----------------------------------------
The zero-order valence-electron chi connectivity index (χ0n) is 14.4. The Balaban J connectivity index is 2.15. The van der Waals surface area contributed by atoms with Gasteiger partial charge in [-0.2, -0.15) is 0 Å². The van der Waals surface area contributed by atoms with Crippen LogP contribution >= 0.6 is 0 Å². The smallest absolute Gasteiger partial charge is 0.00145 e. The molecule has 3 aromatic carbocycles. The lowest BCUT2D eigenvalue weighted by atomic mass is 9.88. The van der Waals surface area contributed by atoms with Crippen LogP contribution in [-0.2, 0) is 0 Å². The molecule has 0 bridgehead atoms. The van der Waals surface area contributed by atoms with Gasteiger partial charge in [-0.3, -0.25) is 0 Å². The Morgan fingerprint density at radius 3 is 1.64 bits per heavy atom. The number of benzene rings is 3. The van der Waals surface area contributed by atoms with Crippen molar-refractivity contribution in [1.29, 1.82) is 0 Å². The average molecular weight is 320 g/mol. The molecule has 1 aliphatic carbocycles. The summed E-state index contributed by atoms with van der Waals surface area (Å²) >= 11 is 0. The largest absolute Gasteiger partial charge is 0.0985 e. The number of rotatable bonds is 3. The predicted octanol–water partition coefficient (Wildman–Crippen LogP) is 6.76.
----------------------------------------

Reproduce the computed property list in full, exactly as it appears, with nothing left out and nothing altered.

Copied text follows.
The zero-order valence-electron chi connectivity index (χ0n) is 14.4. The Balaban J connectivity index is 2.15. The van der Waals surface area contributed by atoms with Gasteiger partial charge in [-0.2, -0.15) is 0 Å². The van der Waals surface area contributed by atoms with Crippen LogP contribution >= 0.6 is 0 Å². The smallest absolute Gasteiger partial charge is 0.00145 e. The molecule has 3 aromatic carbocycles. The lowest BCUT2D eigenvalue weighted by atomic mass is 9.88. The van der Waals surface area contributed by atoms with Crippen LogP contribution in [-0.2, 0) is 0 Å². The molecule has 0 bridgehead atoms. The van der Waals surface area contributed by atoms with Gasteiger partial charge in [-0.3, -0.25) is 0 Å². The Morgan fingerprint density at radius 3 is 1.64 bits per heavy atom. The number of benzene rings is 3. The van der Waals surface area contributed by atoms with Crippen molar-refractivity contribution in [1.29, 1.82) is 0 Å². The average molecular weight is 320 g/mol. The molecule has 1 aliphatic carbocycles. The summed E-state index contributed by atoms with van der Waals surface area (Å²) >= 11 is 0. The largest absolute Gasteiger partial charge is 0.0985 e. The number of rotatable bonds is 3. The predicted octanol–water partition coefficient (Wildman–Crippen LogP) is 6.76.